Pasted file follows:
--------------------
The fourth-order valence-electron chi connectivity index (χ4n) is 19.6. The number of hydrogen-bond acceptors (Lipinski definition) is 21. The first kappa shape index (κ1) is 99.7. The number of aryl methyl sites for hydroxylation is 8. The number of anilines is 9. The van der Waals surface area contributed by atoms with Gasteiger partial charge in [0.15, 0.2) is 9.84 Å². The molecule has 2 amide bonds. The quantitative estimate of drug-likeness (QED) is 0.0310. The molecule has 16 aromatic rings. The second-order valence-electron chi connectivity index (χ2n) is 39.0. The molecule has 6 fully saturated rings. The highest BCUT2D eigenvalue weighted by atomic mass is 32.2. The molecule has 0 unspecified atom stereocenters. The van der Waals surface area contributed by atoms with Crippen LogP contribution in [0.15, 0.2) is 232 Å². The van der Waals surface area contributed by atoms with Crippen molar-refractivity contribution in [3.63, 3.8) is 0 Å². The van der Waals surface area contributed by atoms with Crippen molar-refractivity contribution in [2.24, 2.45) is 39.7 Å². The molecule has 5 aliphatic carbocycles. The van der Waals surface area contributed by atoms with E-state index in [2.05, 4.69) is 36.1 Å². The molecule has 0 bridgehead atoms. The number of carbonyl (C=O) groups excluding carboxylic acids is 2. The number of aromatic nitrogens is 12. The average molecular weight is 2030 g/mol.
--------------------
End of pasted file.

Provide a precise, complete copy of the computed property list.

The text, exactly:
The fourth-order valence-electron chi connectivity index (χ4n) is 19.6. The number of hydrogen-bond acceptors (Lipinski definition) is 21. The first kappa shape index (κ1) is 99.7. The number of aryl methyl sites for hydroxylation is 8. The number of anilines is 9. The van der Waals surface area contributed by atoms with Gasteiger partial charge in [0.15, 0.2) is 9.84 Å². The molecule has 2 amide bonds. The quantitative estimate of drug-likeness (QED) is 0.0310. The molecule has 16 aromatic rings. The second-order valence-electron chi connectivity index (χ2n) is 39.0. The molecule has 6 fully saturated rings. The highest BCUT2D eigenvalue weighted by atomic mass is 32.2. The molecule has 0 unspecified atom stereocenters. The van der Waals surface area contributed by atoms with Crippen LogP contribution in [0.15, 0.2) is 232 Å². The van der Waals surface area contributed by atoms with Crippen molar-refractivity contribution in [3.63, 3.8) is 0 Å². The van der Waals surface area contributed by atoms with Crippen molar-refractivity contribution in [2.24, 2.45) is 39.7 Å². The molecule has 5 aliphatic carbocycles. The van der Waals surface area contributed by atoms with E-state index in [2.05, 4.69) is 36.1 Å². The molecule has 0 bridgehead atoms. The number of carbonyl (C=O) groups excluding carboxylic acids is 2. The number of aromatic nitrogens is 12. The average molecular weight is 2030 g/mol.